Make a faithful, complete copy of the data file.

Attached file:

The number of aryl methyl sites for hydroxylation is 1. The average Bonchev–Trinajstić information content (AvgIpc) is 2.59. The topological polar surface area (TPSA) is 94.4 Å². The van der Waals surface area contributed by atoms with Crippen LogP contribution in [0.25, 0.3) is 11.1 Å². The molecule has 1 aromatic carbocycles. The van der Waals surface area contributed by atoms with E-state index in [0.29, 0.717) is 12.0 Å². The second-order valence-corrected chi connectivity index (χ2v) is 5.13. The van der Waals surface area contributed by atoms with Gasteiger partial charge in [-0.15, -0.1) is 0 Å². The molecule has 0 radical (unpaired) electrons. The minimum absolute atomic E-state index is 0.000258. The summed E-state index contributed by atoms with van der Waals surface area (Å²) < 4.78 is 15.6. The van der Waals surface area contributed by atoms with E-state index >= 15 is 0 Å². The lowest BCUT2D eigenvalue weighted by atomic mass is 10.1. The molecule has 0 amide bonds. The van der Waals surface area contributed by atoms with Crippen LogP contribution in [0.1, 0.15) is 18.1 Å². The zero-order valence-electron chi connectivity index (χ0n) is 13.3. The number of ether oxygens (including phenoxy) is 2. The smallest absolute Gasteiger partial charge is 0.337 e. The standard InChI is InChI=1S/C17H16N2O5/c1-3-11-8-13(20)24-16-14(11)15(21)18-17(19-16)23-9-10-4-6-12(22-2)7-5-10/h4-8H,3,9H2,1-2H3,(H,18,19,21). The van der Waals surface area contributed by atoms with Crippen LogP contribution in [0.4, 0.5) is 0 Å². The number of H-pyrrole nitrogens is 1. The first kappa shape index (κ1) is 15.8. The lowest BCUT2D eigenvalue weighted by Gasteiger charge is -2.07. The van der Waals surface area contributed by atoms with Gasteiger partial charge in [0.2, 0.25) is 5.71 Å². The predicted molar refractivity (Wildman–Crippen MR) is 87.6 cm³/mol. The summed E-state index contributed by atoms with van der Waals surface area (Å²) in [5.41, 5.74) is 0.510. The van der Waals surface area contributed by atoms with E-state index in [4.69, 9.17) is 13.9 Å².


The number of aryl methyl sites for hydroxylation is 1. The average Bonchev–Trinajstić information content (AvgIpc) is 2.59. The topological polar surface area (TPSA) is 94.4 Å². The van der Waals surface area contributed by atoms with Crippen LogP contribution in [0.25, 0.3) is 11.1 Å². The molecule has 1 aromatic carbocycles. The van der Waals surface area contributed by atoms with E-state index in [0.29, 0.717) is 12.0 Å². The second-order valence-corrected chi connectivity index (χ2v) is 5.13. The van der Waals surface area contributed by atoms with Gasteiger partial charge in [-0.15, -0.1) is 0 Å². The molecule has 0 radical (unpaired) electrons. The minimum absolute atomic E-state index is 0.000258. The summed E-state index contributed by atoms with van der Waals surface area (Å²) < 4.78 is 15.6. The van der Waals surface area contributed by atoms with E-state index >= 15 is 0 Å². The lowest BCUT2D eigenvalue weighted by atomic mass is 10.1. The molecule has 0 amide bonds. The van der Waals surface area contributed by atoms with Crippen LogP contribution in [0.1, 0.15) is 18.1 Å². The zero-order valence-electron chi connectivity index (χ0n) is 13.3. The number of ether oxygens (including phenoxy) is 2. The smallest absolute Gasteiger partial charge is 0.337 e. The standard InChI is InChI=1S/C17H16N2O5/c1-3-11-8-13(20)24-16-14(11)15(21)18-17(19-16)23-9-10-4-6-12(22-2)7-5-10/h4-8H,3,9H2,1-2H3,(H,18,19,21). The van der Waals surface area contributed by atoms with Crippen LogP contribution in [0.4, 0.5) is 0 Å². The number of H-pyrrole nitrogens is 1. The first kappa shape index (κ1) is 15.8. The lowest BCUT2D eigenvalue weighted by Gasteiger charge is -2.07. The van der Waals surface area contributed by atoms with Gasteiger partial charge in [0.2, 0.25) is 5.71 Å². The predicted molar refractivity (Wildman–Crippen MR) is 87.6 cm³/mol. The summed E-state index contributed by atoms with van der Waals surface area (Å²) in [5.41, 5.74) is 0.510. The van der Waals surface area contributed by atoms with E-state index in [4.69, 9.17) is 13.9 Å².